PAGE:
Picking Rambutan fruit straight from the trees!

Thailand: Longkong, Rambutan, and Mangosteen.  Longkong was most certainly our favorite and became a normal snack for us in the weeks to follow after Trat, and BreAnn was especially excited, as it was the first time she actually enjoyed fruit as a “dessert.”  We were very grateful for time Adear took to show us her hometown and the cultural experiences she gave us.

And as if the generosity and kindness of both Meaw and Adear were not overwhelming enough, we were absolutely amazed by the children that we taught at the schools.  It is truly astounding how respectful and interested these children were to learn English and to spend time talking to foreigners.  In every classroom we entered, we were always greeted with a communal, “Good morning, Teacher James! Good morning, Teacher Bee” (since they had trouble pronouncing the “r” in Bre).  The interactive games and dances we taught were certainly the most popular with the children.  Our favorite ones included songs like “Head, shoulders, knees and toes” [click here to see a video of BreAnn singing with the kids] and “The Hokey-Pokey.” Many times, the students would see us walking around campus and immediately start pointing out their shoulders and knees in English.  It was very endearing and we all had a lot of fun together! [click here to see a fun video of me goofing around with some of the kids.]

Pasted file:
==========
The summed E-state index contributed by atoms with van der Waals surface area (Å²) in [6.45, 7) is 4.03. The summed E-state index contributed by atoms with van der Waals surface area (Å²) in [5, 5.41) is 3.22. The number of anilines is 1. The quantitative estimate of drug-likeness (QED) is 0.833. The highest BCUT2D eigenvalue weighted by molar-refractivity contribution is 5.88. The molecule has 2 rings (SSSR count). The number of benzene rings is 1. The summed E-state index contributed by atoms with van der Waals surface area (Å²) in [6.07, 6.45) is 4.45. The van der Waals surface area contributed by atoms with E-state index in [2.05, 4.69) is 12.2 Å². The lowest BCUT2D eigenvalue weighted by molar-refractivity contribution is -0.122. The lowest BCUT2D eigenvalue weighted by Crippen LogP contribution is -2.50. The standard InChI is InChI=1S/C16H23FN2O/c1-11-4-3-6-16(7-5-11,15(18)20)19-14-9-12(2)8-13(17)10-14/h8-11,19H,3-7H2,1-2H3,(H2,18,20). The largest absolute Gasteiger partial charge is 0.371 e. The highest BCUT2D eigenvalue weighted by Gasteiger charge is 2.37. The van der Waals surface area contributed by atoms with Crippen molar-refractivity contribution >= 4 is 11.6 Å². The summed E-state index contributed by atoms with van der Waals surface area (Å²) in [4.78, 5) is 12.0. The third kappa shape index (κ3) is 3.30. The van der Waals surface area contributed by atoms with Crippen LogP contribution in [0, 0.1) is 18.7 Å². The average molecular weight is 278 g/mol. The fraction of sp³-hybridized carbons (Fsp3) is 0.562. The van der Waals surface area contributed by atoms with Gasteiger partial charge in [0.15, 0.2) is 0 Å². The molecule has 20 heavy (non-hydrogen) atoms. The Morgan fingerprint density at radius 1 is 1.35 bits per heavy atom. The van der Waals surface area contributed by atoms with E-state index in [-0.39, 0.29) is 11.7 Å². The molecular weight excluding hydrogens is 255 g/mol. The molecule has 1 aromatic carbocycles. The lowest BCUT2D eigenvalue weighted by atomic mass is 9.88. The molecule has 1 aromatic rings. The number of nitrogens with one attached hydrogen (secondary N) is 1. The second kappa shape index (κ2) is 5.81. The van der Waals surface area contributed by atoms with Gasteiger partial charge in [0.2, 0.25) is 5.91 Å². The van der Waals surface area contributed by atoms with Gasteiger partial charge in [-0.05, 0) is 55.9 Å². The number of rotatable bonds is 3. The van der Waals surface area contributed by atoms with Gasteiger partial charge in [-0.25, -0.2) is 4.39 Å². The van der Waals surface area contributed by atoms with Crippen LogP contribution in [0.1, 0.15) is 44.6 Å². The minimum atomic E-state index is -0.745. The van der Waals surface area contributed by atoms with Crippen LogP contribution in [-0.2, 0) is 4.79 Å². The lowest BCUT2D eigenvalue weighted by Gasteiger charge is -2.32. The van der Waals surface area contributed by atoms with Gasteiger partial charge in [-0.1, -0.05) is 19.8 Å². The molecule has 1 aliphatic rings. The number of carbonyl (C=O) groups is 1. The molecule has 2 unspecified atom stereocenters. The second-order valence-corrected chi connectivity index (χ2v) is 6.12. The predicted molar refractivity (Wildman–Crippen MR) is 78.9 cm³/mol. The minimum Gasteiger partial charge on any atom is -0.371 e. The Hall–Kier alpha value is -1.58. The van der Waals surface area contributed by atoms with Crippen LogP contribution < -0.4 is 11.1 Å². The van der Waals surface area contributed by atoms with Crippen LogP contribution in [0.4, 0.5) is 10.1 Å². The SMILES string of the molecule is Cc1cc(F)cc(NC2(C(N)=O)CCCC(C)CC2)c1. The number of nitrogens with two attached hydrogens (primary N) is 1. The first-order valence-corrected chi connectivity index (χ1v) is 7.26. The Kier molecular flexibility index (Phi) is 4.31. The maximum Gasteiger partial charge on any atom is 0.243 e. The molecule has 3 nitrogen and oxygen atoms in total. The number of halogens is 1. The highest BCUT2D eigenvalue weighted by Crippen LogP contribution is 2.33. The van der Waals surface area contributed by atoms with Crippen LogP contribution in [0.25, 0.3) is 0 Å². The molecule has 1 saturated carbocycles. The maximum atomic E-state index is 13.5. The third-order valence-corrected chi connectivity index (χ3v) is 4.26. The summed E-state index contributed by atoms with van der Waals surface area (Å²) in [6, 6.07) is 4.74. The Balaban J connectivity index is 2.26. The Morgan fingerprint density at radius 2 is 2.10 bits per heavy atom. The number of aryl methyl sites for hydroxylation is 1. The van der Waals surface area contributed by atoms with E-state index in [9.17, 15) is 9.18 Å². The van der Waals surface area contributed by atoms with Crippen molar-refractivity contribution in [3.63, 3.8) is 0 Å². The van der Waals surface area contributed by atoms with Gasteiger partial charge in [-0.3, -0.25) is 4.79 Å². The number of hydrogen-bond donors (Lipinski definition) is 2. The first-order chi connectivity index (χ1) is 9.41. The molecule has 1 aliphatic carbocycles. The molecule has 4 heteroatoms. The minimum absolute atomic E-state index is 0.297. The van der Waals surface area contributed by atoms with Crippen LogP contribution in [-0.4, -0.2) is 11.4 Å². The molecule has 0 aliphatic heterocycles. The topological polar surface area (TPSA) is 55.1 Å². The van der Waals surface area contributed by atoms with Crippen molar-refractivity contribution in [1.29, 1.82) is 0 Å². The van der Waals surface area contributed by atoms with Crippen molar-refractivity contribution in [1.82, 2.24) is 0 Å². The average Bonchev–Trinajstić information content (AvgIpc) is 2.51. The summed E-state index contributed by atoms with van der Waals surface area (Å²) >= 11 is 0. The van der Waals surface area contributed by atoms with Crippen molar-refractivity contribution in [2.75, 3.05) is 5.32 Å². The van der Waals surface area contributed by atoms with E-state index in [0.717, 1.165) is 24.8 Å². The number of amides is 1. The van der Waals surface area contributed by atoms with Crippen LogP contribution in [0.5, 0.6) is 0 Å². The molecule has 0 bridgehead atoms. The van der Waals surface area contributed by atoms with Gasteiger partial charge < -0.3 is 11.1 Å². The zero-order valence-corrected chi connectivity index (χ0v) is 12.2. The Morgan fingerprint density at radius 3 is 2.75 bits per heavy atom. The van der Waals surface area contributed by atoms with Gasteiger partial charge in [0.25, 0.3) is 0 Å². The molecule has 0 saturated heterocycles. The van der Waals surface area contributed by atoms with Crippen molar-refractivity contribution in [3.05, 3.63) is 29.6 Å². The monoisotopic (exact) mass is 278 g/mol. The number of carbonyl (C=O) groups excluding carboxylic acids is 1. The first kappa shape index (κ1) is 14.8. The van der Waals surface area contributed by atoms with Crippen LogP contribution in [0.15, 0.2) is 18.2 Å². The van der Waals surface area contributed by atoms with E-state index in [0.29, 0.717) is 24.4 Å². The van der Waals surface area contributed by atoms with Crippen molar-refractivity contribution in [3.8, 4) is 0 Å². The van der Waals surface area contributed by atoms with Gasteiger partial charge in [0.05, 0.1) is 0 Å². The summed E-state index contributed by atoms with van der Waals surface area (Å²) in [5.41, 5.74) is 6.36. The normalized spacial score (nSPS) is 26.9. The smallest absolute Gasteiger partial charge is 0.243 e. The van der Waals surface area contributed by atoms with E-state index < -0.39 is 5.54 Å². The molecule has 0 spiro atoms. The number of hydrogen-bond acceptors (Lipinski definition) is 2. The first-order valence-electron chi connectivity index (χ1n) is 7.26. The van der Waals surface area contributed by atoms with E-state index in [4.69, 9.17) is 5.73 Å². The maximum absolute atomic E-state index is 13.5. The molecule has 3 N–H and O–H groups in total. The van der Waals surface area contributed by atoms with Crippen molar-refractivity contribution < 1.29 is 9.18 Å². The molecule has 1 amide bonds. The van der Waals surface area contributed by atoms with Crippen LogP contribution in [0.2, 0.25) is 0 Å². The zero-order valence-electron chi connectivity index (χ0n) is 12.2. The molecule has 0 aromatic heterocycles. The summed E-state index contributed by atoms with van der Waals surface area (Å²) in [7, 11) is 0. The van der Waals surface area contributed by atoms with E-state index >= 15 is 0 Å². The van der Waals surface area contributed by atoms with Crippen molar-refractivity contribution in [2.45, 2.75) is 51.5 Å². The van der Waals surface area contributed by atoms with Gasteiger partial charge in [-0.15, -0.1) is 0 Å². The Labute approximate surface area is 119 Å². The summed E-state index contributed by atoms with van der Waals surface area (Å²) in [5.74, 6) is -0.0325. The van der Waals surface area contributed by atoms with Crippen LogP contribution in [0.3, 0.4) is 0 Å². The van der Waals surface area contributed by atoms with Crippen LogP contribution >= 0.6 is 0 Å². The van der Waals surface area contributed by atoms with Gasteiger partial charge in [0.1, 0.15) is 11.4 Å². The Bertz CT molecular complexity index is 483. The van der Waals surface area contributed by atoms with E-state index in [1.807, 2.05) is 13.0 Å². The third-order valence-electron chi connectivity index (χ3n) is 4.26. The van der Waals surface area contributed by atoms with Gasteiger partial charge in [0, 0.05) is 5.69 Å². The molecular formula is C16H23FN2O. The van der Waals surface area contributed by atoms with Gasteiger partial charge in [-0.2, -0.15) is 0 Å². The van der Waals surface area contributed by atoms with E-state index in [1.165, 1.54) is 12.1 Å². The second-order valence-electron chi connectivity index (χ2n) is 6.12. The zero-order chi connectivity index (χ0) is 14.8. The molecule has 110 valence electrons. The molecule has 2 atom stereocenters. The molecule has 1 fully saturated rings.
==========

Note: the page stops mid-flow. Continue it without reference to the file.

The elementary school kids we worked with were really great!

We were amazed at the level of attention and respect that these students had with so little resources. The beginning of the school day was always commenced with a half hour morning assembly to represent the community the students share in their lives.  Many of our English classes were taught outside, and the kids were great at assembling themselves in organized groups.  Finally, it was the responsibility of the children to water the plants outside on campus and take out the trash before they went home for the day.  The level of discipline and attention was really amazing and it was evident to us why many of the Thai people we met were so kind and generous.

Teaching conversational English with high school kids

After we finished with the elementary school students in the morning, we would teach more advanced students at the house in a more personal setting.  For example, I worked with one group of high school students that all joined the club together because their family helped them see the importance of learning English. A few of them had aspirations to own their own business someday and saw English as a useful tool to help achieve that dream.  Talking to these young boys and girls about their lives in Trat was very insightful and it was also very humbling.

So after two weeks of delicious food, humorous memories, and several new Facebook friends, we left for our next adventure.  Thank you, Meaw, for a wonderful cultural experience and Trat has definitely made a mark on both our map and our hearts!


Click here to see a fun “daily summary” of one of our teaching and volunteering days in Trat.

Click here to see photos from Trat  (more photos coming soon)


One response to “Volunteering in Trat: The most fulfilling experience of the trip thus far”

  1. Richard & Christine Greek says:

    Hello from Budapest! Love your update and that you had such a great cultural experience! Meeting locals has always been one of the most rewarding parts of our travel! We had a great trip to Croatia with Kristopher and Adri, put it on your next list!